DOL FAQ addressing how an employer is to demonstrate that it notified and considered laid-off U.S. workers for the job opportunity listed on the ETA Form 9089.  (updated Feb 21, 2014).  The DOL FAQ can be found at:

How detailed does the recruitment report have to be with respect to the lawful, job-related reasons U.S. workers were rejected?

The employer must categorize the lawful job-related reasons for rejection of U.S. applicants and provide the number of U.S. applicants rejected in each category. The recruitment report does not have to identify the individual U.S. workers who applied for the job opportunity. NOTE: The Certifying Officer, after reviewing the employer´s recruitment report, may request the U.S. workers’ resumes or applications, sorted by the lawful job related reasons the workers were rejected.

NOTE: The Certifying Officer, after reviewing the employer’s recruitment report, may request the U.S. workers’ resumes or applications, sorted by the lawful job related reasons the workers were rejected.

How does an employer demonstrate that it notified and considered laid-off U.S. workers for the job opportunity listed on the ETA Form 9089?

As one condition of obtaining PERM labor certification, an employer must provide notice to and consider for hiring U.S. workers laid off by the employer during the six months preceding the filing of the application. 20 CFR 656.17(k)(1). Such notice and consideration must be given to all employees laid off during this period who worked in the occupation in the area of intended employment for which certification is sought or who worked in a related occupation (“potentially qualified U.S. workers”). 20 CFR 656.17(k). A related occupation is any occupation that requires workers to perform a majority of the essential duties involved in the occupation for which certification is sought. 20 CFR 656.17(k)(2). An employer must maintain and, if requested, submit documentation establishing that it notified and considered all potentially qualified U.S. workers it laid off during the six months before filing the application. 20 CFR 656.17(a)(1), (3). The employer must include the results of its notification and consideration of these laid-off U.S. workers in its recruitment report. 20 CFR 656.17(g).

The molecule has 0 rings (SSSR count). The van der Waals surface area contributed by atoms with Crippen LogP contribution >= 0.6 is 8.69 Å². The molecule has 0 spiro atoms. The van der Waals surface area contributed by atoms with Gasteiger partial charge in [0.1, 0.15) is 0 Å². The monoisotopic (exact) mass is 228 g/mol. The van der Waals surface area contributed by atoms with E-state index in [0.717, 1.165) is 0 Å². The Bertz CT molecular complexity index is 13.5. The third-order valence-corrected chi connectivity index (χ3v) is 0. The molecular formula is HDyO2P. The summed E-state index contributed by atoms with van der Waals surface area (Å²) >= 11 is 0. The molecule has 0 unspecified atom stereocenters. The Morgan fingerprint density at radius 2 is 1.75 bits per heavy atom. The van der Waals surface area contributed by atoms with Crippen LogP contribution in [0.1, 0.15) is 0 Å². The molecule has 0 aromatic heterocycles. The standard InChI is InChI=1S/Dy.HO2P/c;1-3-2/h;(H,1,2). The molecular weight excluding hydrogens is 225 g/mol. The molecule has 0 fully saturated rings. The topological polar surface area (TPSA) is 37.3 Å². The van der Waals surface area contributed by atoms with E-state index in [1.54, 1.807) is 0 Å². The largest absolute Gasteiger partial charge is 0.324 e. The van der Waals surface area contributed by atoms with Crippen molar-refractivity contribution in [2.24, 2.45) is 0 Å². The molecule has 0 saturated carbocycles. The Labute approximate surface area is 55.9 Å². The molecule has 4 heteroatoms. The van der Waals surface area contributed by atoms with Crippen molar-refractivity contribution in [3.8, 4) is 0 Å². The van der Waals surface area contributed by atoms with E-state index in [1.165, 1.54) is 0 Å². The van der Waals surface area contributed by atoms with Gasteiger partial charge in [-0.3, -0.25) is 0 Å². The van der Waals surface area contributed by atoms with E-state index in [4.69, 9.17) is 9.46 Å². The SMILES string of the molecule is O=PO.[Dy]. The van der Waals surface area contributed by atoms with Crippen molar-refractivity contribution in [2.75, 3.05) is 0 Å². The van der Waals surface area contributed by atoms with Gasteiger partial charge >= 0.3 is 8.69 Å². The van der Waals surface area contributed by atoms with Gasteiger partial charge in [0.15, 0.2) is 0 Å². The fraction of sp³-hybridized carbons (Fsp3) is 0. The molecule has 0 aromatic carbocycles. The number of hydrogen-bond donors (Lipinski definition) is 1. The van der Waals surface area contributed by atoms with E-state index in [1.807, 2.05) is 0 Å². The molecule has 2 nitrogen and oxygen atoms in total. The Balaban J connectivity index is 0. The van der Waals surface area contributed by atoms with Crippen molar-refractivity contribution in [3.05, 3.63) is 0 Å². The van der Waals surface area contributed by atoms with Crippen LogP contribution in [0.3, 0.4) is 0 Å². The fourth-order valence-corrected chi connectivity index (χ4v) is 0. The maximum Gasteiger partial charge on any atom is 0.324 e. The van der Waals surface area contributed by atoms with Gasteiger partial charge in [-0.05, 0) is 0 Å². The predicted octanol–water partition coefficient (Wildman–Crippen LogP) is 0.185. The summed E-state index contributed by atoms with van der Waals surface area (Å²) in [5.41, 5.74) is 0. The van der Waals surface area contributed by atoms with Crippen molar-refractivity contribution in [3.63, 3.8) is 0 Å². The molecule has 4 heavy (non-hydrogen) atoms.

As a result of auditing employer compliance with the requirements relating to laid-off workers, OFLC has determined that many applicant employers are applying section 656.17(k) in a straightforward manner, i.e., contacting their laid-off workers who are potentially qualified for the job covered by the application at the time the employer begins inviting interested candidates to apply for the job (about the time a job order is placed or it is advertised in a newspaper) and considering for hire those laid-off workers that apply for the position. Some audits, however, have revealed noncompliance by some employers; these employers have construed section 656.17(k) to only require that they inform workers at the time of their layoff that the employer may have future positions for which the worker may have an interest and inviting the worker to monitor the employer’s job postings and apply for such positions, rather than the employer taking it upon itself to notify and consider the laid-off workers, as required by the regulations.